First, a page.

Wednesday, June 2nd

Beloved, I pray that all may go well with you
and that you may be in good health,
just as it is well with your soul.
(3 John 1:2, NRSV)

Now that we have our soil prepared, what crops will we choose to plant? We might consider the benefits of rotating crops – changing which crops are grown in different areas each season. I read about the benefits of crop rotation in the article, What are the Benefits of Crop Rotation in Agriculture? – Agriculture Loan, and briefly summarize them here:

When the same crops are planted in the same area each year, the same nutrients from the soil are taken out of it and eventually become depleted. Crop rotation varies which nutrients are used from the soil, keeping the soil healthier longer. The same issue happens with pests and disease. With the same crop, pests and bacteria can thrive, as they know exactly where to find or remain with their crop of choice; changing the crops helps to impede or stop their progress. Also, the soil may suffer from erosion as the same crops have the same root shapes, watering needs, and spacing. Alternating crops helps to change up the soil structure.

“Adopting a successful crop rotation plan is the best way to ensure that your crops have the best chance at a fruitful life,” the article concludes.

The agricultural practice of crop rotation speaks to our own “fruitful life” of growth and well-being. How might we rotate our physical, mental, emotional, and spiritual fields for better balance – better health?

~ My physical body appreciates slower schedules and restful times, but when I have too much of this slower pace, my mind begins racing! A few tasks or books to read can help to free my mind from needless worry or over-thinking.

~ When I spend a day writing and reflecting, my spirit is content, but my body grows restless! I need to spend time walking in nature to reenergize and be refreshed.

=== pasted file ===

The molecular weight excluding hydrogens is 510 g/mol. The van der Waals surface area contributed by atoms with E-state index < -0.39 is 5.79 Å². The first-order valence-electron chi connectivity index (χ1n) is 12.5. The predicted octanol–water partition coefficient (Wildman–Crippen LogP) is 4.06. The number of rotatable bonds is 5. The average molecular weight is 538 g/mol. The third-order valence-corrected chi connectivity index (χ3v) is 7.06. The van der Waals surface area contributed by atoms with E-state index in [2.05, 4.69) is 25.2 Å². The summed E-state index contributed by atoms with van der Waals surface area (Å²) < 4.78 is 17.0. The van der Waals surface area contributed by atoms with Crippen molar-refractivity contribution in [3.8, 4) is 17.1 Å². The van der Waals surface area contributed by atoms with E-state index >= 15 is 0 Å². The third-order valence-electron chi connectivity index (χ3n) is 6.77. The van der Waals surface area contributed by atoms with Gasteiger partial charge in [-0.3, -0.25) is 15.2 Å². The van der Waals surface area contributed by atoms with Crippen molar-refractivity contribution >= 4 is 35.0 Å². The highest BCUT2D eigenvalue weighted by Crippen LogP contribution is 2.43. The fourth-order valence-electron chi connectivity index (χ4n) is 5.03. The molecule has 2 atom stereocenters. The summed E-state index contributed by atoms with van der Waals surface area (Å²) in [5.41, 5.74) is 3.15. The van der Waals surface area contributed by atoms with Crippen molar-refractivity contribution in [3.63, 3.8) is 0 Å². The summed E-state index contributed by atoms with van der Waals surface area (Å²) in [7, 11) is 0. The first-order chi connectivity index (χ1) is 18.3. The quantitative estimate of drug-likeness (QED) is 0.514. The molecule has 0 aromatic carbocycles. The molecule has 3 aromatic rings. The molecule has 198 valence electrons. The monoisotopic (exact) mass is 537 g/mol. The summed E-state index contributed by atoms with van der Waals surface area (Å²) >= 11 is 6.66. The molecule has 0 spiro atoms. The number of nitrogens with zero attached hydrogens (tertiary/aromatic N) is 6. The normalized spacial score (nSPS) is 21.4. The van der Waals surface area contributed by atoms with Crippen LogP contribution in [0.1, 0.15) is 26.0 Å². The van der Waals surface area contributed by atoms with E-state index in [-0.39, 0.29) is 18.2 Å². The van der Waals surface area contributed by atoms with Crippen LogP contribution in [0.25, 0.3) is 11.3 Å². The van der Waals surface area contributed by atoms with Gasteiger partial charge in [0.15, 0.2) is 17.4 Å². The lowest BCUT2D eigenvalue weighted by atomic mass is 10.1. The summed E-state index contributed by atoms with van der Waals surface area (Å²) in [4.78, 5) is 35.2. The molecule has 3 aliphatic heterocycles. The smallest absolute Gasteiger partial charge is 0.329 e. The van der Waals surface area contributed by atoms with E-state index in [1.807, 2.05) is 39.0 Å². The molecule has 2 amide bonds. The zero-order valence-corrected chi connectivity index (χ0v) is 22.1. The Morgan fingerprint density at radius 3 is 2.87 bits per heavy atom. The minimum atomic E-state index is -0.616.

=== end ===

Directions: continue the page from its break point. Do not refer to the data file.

~ When my emotional field is downcast, moving to a spiritual or creative field such as baking or writing helps to uplift my thoughts and emotions.

~ When my soul is overwhelmed, I need time in solitude and quiet prayer, a rest from the physical busyness and mental distractions of the day.

As we become more mindful of our time spent in each of these fields – and more attentive to our need to move on – we will find greater balance and restoration for our entire being. Similar to tending our fields and gardens, we can tend ourselves with changes in routine when our ground feels withered and dry. We can restore what is lacking or depleted by moving to other fields that nurture and replenish. When the diseases and pests of resentment, envy, ennui, or apathy begin to encroach, we can say, “I have spent enough time here” and choose to grow in another area. We do not need to remain stagnant or mired in a place that inhibits our healthy growth.

Which field – physical, mental, emotional, or spiritual – has been taking most of your time and energy in recent days? What new field may be inviting you today?

Photo by jean wimmerlin on Unsplash

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